I Spy With My Little Eye, Snowdrops Starting to Bloom

“When I reached home it seemed almost like spring, and the grass a little green here and there. As soon as I came in the house and saw everything was right I went at once to the garden. On the way I saw two snowdrops and yellow crocuses and in the garden more snowdrops and scillas.”

– Pauline Foster du Pont

It has become tradition at Winterthur to walk the garden and spot the first signs of bloom in the naturalistic garden, the March Bank. In fact, it was one of the favorite past times of Winterthur founder Henry Francis du Pont, who would bring his daughters Ruth and Pauline outside to participate in the hunt.

SnowdropsFirst to bloom are the snowdrops. Last week, Garden Director Chris Strand observed hundreds of snowdrops. The snowdrop bulbs create a green-and-white color scheme against the fallen leaves or, more likely this year, the snow. More importantly, the blooming of March Bank signals warmer temperatures and announces spring is right around the corner. After the winter we’ve had here at Winterthur, the blooms are definitely a welcome sight.

It is quite magnificent to see March Bank transform from the sheets of green and white, as it is covered in snowdrops, to yellow, as the Amur Adonis and winter aconites begin to bloom. Strand spotted a few winter aconites and tommies pushing through last week as he walked the garden. From year to year, it’s difficult to predict exactly when the different phases of the March Bank will occur, but the most spectacular phase is the end when the bank turns a bright, electric blue as the glory-of-the-snow come into full bloom.

MattPortrait_SmThis Saturday, March 8, Winterthur welcomes famous plantsman and author Matt Bishop to the annual Bank to Bend event. Bishop, an English snowdrop enthusiast and author of Snowdrops: A Monograph of Cultivated Galanthus, will lecture at 11:00 am in Copeland Lecture Hall. A little fact about Bishop’s book: it has become the bible for any serious collector of snowdrops; now out of print, a copy will set you back $250 or more—if you can find one. Bishop’s lecture should not be missed on Saturday!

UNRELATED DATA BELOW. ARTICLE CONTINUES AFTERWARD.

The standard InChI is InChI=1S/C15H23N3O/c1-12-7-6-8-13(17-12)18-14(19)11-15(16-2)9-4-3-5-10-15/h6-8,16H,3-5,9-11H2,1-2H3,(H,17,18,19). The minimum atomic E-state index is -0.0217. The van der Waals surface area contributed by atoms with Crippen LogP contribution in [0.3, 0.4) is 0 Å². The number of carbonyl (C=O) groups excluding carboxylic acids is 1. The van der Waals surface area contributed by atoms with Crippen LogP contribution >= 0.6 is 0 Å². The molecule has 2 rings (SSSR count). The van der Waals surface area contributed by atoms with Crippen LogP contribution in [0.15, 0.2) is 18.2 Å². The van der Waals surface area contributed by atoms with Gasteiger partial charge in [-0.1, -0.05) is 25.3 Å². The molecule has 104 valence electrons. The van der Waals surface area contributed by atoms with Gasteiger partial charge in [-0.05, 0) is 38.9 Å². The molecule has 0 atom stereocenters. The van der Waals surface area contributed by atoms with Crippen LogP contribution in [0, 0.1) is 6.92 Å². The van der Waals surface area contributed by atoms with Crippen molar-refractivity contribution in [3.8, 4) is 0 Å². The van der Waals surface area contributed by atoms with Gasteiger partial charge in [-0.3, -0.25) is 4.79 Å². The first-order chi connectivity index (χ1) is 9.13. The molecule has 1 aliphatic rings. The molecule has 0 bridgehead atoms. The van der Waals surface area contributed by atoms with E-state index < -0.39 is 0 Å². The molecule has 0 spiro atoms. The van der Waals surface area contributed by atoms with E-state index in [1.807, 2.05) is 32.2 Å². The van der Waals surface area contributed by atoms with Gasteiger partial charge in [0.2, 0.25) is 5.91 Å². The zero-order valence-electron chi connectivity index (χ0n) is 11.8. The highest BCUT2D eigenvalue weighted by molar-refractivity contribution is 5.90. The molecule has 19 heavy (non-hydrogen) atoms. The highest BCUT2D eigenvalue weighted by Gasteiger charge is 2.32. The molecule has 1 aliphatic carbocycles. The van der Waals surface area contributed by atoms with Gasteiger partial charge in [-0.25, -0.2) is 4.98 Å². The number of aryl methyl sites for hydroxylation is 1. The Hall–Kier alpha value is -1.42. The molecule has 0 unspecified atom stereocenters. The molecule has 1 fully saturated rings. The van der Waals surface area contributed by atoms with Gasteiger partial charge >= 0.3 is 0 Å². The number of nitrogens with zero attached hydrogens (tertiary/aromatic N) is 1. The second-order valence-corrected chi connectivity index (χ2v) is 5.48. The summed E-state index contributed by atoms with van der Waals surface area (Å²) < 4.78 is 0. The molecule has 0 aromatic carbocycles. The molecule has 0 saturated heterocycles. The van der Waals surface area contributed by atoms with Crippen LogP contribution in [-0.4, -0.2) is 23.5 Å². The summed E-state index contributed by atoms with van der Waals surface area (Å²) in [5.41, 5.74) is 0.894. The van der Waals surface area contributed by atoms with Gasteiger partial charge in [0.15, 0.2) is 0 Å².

Winterthur is pleased to have Carolyn’s Shade Gardens and Black Hog Horticulture onsite at Bank to Bend selling snowdrops and other winter interest plants. Black Hog Horticulture is owned by Winterthur’s former curator of horticulture, John Feliciani, and his wife Helen Waite. Feliciani, who retired in 2010, was the fourth generation of his family to work at Winterthur. His father, Albert, was the former supervisor of the cut-flower garden for 43 years, and before him Feliciani’s grandfather oversaw the cutting garden for 40 years.

Photo by Ray Magnani

Photo by Ray Magnani

In addition, internationally known artist Adrian Martinez will display selections of his botanical art inspired by the winter garden of noted horticulurist and former Winterthur guest speaker David Culp. Martinez’s work combines a rigorously classical technique with an intensely emotional vision. The selection of oil paintings on display will be available for purchase in the Winterthur Bookstore.

Don’t miss your opportunity to tour the March Bank during Bank to Bend beginning at 1:00 pm. You can start your own hunt to find the blooming bulbs of the March Bank. With any luck, the warm weather predicted this weekend will put all of these tough little garden treasures back on track.

For more information and registration, please call 800.448.3883. Space available.

Visit our garden blog to find out what’s in bloom!

Post by Hilary Seitz, Marketing & Communication Department

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2 Responses to I Spy With My Little Eye, Snowdrops Starting to Bloom

  1. peter says:

    Hi
    Please can you advise the name of the snowdrop on this page (with half moon green markings)?

    kind regards

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